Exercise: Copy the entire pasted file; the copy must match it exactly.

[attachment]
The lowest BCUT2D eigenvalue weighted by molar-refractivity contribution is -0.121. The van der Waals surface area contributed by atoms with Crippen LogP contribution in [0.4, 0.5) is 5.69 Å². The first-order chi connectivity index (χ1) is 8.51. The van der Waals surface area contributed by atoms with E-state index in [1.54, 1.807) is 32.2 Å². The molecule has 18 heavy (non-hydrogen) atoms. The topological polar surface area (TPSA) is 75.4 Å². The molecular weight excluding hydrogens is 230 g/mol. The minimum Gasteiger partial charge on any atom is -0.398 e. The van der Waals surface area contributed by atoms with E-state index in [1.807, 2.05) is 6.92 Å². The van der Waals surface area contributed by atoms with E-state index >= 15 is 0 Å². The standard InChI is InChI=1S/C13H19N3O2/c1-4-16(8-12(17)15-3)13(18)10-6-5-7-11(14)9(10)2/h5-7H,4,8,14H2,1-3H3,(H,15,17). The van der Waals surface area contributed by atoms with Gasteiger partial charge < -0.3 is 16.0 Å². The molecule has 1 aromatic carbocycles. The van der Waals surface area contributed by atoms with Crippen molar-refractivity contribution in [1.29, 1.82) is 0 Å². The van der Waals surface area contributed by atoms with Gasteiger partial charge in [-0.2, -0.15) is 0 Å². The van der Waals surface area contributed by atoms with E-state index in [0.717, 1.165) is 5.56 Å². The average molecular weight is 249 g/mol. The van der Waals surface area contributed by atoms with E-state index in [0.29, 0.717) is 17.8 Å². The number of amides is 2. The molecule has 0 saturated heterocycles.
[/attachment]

The lowest BCUT2D eigenvalue weighted by molar-refractivity contribution is -0.121. The van der Waals surface area contributed by atoms with Crippen LogP contribution in [0.4, 0.5) is 5.69 Å². The first-order chi connectivity index (χ1) is 8.51. The van der Waals surface area contributed by atoms with E-state index in [1.54, 1.807) is 32.2 Å². The molecule has 18 heavy (non-hydrogen) atoms. The topological polar surface area (TPSA) is 75.4 Å². The molecular weight excluding hydrogens is 230 g/mol. The minimum Gasteiger partial charge on any atom is -0.398 e. The van der Waals surface area contributed by atoms with E-state index in [1.807, 2.05) is 6.92 Å². The van der Waals surface area contributed by atoms with E-state index >= 15 is 0 Å². The standard InChI is InChI=1S/C13H19N3O2/c1-4-16(8-12(17)15-3)13(18)10-6-5-7-11(14)9(10)2/h5-7H,4,8,14H2,1-3H3,(H,15,17). The van der Waals surface area contributed by atoms with Gasteiger partial charge < -0.3 is 16.0 Å². The molecule has 1 aromatic carbocycles. The van der Waals surface area contributed by atoms with Crippen molar-refractivity contribution in [1.29, 1.82) is 0 Å². The van der Waals surface area contributed by atoms with Gasteiger partial charge in [-0.2, -0.15) is 0 Å². The van der Waals surface area contributed by atoms with E-state index in [0.717, 1.165) is 5.56 Å². The average molecular weight is 249 g/mol. The van der Waals surface area contributed by atoms with E-state index in [0.29, 0.717) is 17.8 Å². The number of amides is 2. The molecule has 0 saturated heterocycles.